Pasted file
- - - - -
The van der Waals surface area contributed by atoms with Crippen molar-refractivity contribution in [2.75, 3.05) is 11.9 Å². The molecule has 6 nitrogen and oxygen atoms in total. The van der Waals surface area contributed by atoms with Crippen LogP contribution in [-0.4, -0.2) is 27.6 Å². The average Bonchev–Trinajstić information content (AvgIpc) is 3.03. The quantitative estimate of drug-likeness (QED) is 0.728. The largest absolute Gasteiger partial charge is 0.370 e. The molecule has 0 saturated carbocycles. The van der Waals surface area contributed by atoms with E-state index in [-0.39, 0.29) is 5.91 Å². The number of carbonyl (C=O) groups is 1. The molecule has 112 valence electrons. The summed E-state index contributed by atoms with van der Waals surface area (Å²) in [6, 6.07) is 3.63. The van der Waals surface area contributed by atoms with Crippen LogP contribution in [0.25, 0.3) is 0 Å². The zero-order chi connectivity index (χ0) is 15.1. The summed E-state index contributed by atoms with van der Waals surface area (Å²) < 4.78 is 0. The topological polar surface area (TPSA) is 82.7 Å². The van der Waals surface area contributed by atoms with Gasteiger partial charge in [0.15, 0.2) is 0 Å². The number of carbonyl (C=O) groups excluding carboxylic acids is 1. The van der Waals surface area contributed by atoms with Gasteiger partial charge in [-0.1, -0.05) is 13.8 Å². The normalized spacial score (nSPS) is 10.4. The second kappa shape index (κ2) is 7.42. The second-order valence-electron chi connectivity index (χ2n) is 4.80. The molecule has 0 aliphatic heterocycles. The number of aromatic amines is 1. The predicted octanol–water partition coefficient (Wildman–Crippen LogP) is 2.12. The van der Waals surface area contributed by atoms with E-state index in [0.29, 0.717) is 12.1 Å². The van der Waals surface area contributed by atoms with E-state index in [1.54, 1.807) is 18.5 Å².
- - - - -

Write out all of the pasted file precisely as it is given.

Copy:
The van der Waals surface area contributed by atoms with Crippen molar-refractivity contribution in [2.75, 3.05) is 11.9 Å². The molecule has 6 nitrogen and oxygen atoms in total. The van der Waals surface area contributed by atoms with Crippen LogP contribution in [-0.4, -0.2) is 27.6 Å². The average Bonchev–Trinajstić information content (AvgIpc) is 3.03. The quantitative estimate of drug-likeness (QED) is 0.728. The largest absolute Gasteiger partial charge is 0.370 e. The molecule has 0 saturated carbocycles. The van der Waals surface area contributed by atoms with E-state index in [-0.39, 0.29) is 5.91 Å². The number of carbonyl (C=O) groups is 1. The molecule has 112 valence electrons. The summed E-state index contributed by atoms with van der Waals surface area (Å²) in [6, 6.07) is 3.63. The van der Waals surface area contributed by atoms with Crippen LogP contribution in [0.25, 0.3) is 0 Å². The zero-order chi connectivity index (χ0) is 15.1. The summed E-state index contributed by atoms with van der Waals surface area (Å²) < 4.78 is 0. The topological polar surface area (TPSA) is 82.7 Å². The van der Waals surface area contributed by atoms with Gasteiger partial charge in [0.15, 0.2) is 0 Å². The number of carbonyl (C=O) groups excluding carboxylic acids is 1. The van der Waals surface area contributed by atoms with Gasteiger partial charge in [-0.1, -0.05) is 13.8 Å². The normalized spacial score (nSPS) is 10.4. The second kappa shape index (κ2) is 7.42. The second-order valence-electron chi connectivity index (χ2n) is 4.80. The molecule has 0 aliphatic heterocycles. The number of aromatic amines is 1. The predicted octanol–water partition coefficient (Wildman–Crippen LogP) is 2.12. The van der Waals surface area contributed by atoms with E-state index in [0.29, 0.717) is 12.1 Å². The van der Waals surface area contributed by atoms with E-state index in [1.54, 1.807) is 18.5 Å².